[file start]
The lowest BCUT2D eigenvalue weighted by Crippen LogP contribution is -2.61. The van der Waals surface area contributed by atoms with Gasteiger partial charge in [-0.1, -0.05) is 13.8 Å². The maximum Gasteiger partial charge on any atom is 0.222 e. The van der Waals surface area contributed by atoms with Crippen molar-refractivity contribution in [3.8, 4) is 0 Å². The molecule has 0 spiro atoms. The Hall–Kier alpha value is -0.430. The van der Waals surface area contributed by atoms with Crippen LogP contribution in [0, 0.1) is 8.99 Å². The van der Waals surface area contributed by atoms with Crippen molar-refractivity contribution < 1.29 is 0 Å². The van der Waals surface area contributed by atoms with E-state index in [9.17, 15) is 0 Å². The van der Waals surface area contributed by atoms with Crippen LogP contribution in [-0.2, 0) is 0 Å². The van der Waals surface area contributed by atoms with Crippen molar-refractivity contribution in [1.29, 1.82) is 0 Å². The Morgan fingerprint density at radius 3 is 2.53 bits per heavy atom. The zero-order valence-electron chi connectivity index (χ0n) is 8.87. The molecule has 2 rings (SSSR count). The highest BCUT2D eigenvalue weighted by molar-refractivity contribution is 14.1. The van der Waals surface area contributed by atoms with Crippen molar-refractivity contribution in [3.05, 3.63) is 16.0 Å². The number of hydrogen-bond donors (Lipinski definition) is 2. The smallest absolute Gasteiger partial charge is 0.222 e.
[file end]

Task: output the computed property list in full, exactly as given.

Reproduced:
The lowest BCUT2D eigenvalue weighted by Crippen LogP contribution is -2.61. The van der Waals surface area contributed by atoms with Gasteiger partial charge in [-0.1, -0.05) is 13.8 Å². The maximum Gasteiger partial charge on any atom is 0.222 e. The van der Waals surface area contributed by atoms with Crippen molar-refractivity contribution in [3.8, 4) is 0 Å². The molecule has 0 spiro atoms. The Hall–Kier alpha value is -0.430. The van der Waals surface area contributed by atoms with Crippen LogP contribution in [0, 0.1) is 8.99 Å². The van der Waals surface area contributed by atoms with Crippen molar-refractivity contribution < 1.29 is 0 Å². The van der Waals surface area contributed by atoms with E-state index in [9.17, 15) is 0 Å². The van der Waals surface area contributed by atoms with Crippen LogP contribution in [-0.2, 0) is 0 Å². The van der Waals surface area contributed by atoms with Crippen molar-refractivity contribution in [1.29, 1.82) is 0 Å². The Morgan fingerprint density at radius 3 is 2.53 bits per heavy atom. The zero-order valence-electron chi connectivity index (χ0n) is 8.87. The molecule has 2 rings (SSSR count). The highest BCUT2D eigenvalue weighted by molar-refractivity contribution is 14.1. The van der Waals surface area contributed by atoms with Crippen molar-refractivity contribution in [3.05, 3.63) is 16.0 Å². The number of hydrogen-bond donors (Lipinski definition) is 2. The smallest absolute Gasteiger partial charge is 0.222 e.